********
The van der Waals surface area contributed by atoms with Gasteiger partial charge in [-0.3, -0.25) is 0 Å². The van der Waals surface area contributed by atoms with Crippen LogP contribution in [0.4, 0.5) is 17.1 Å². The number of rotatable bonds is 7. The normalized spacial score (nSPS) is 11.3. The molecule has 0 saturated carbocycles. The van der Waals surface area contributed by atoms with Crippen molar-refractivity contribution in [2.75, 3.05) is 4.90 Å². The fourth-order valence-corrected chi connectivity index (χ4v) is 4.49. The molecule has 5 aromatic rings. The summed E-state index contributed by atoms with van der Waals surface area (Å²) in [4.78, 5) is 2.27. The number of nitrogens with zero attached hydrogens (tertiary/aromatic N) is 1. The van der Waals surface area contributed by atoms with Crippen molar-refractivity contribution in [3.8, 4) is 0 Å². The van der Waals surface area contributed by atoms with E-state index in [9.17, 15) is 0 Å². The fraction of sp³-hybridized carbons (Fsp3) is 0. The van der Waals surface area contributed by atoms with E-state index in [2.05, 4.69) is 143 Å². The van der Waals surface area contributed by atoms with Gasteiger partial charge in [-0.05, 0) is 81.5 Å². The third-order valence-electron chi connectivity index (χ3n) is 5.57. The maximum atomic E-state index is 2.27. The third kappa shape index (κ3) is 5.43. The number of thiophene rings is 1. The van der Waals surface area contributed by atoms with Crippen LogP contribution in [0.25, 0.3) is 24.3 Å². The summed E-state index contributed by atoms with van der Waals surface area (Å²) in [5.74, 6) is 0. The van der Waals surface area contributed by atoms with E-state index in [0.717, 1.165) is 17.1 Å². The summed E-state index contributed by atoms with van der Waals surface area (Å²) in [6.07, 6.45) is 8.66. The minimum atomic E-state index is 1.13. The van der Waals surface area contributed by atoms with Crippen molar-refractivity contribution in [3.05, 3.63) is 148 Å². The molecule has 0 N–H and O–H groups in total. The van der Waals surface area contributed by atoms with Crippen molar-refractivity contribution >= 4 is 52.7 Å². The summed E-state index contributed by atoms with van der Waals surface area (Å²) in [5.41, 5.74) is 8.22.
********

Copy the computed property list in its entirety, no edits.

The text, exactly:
The van der Waals surface area contributed by atoms with Gasteiger partial charge in [-0.3, -0.25) is 0 Å². The van der Waals surface area contributed by atoms with Crippen LogP contribution in [0.4, 0.5) is 17.1 Å². The number of rotatable bonds is 7. The normalized spacial score (nSPS) is 11.3. The molecule has 0 saturated carbocycles. The van der Waals surface area contributed by atoms with Crippen molar-refractivity contribution in [2.75, 3.05) is 4.90 Å². The fourth-order valence-corrected chi connectivity index (χ4v) is 4.49. The molecule has 5 aromatic rings. The summed E-state index contributed by atoms with van der Waals surface area (Å²) in [4.78, 5) is 2.27. The number of nitrogens with zero attached hydrogens (tertiary/aromatic N) is 1. The van der Waals surface area contributed by atoms with Crippen molar-refractivity contribution in [3.8, 4) is 0 Å². The van der Waals surface area contributed by atoms with E-state index in [9.17, 15) is 0 Å². The fraction of sp³-hybridized carbons (Fsp3) is 0. The van der Waals surface area contributed by atoms with E-state index in [2.05, 4.69) is 143 Å². The van der Waals surface area contributed by atoms with Gasteiger partial charge in [-0.05, 0) is 81.5 Å². The third-order valence-electron chi connectivity index (χ3n) is 5.57. The maximum atomic E-state index is 2.27. The third kappa shape index (κ3) is 5.43. The number of thiophene rings is 1. The van der Waals surface area contributed by atoms with Crippen LogP contribution in [0.25, 0.3) is 24.3 Å². The summed E-state index contributed by atoms with van der Waals surface area (Å²) in [5.74, 6) is 0. The van der Waals surface area contributed by atoms with E-state index in [0.717, 1.165) is 17.1 Å². The summed E-state index contributed by atoms with van der Waals surface area (Å²) in [6.07, 6.45) is 8.66. The minimum atomic E-state index is 1.13. The van der Waals surface area contributed by atoms with Crippen molar-refractivity contribution in [3.05, 3.63) is 148 Å². The molecule has 0 N–H and O–H groups in total. The van der Waals surface area contributed by atoms with Crippen molar-refractivity contribution >= 4 is 52.7 Å². The summed E-state index contributed by atoms with van der Waals surface area (Å²) in [5.41, 5.74) is 8.22.